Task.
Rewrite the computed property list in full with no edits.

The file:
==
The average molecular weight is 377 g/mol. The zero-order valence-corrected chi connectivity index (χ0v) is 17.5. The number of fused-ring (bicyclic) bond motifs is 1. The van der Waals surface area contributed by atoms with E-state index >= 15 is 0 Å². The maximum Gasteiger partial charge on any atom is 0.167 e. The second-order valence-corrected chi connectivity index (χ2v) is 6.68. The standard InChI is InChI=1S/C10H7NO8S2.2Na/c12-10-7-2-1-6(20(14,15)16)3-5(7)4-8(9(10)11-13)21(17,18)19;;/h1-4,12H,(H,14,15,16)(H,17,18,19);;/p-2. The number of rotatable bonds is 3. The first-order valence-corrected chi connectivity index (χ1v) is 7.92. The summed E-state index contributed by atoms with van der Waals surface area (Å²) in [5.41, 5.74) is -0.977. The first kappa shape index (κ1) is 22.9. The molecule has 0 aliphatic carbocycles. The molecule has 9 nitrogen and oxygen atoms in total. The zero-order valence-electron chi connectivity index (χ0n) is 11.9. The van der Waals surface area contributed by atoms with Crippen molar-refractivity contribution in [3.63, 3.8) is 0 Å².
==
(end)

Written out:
The average molecular weight is 377 g/mol. The zero-order valence-corrected chi connectivity index (χ0v) is 17.5. The number of fused-ring (bicyclic) bond motifs is 1. The van der Waals surface area contributed by atoms with E-state index >= 15 is 0 Å². The maximum Gasteiger partial charge on any atom is 0.167 e. The second-order valence-corrected chi connectivity index (χ2v) is 6.68. The standard InChI is InChI=1S/C10H7NO8S2.2Na/c12-10-7-2-1-6(20(14,15)16)3-5(7)4-8(9(10)11-13)21(17,18)19;;/h1-4,12H,(H,14,15,16)(H,17,18,19);;/p-2. The number of rotatable bonds is 3. The first-order valence-corrected chi connectivity index (χ1v) is 7.92. The summed E-state index contributed by atoms with van der Waals surface area (Å²) in [5.41, 5.74) is -0.977. The first kappa shape index (κ1) is 22.9. The molecule has 0 aliphatic carbocycles. The molecule has 9 nitrogen and oxygen atoms in total. The zero-order valence-electron chi connectivity index (χ0n) is 11.9. The van der Waals surface area contributed by atoms with Crippen molar-refractivity contribution in [3.63, 3.8) is 0 Å².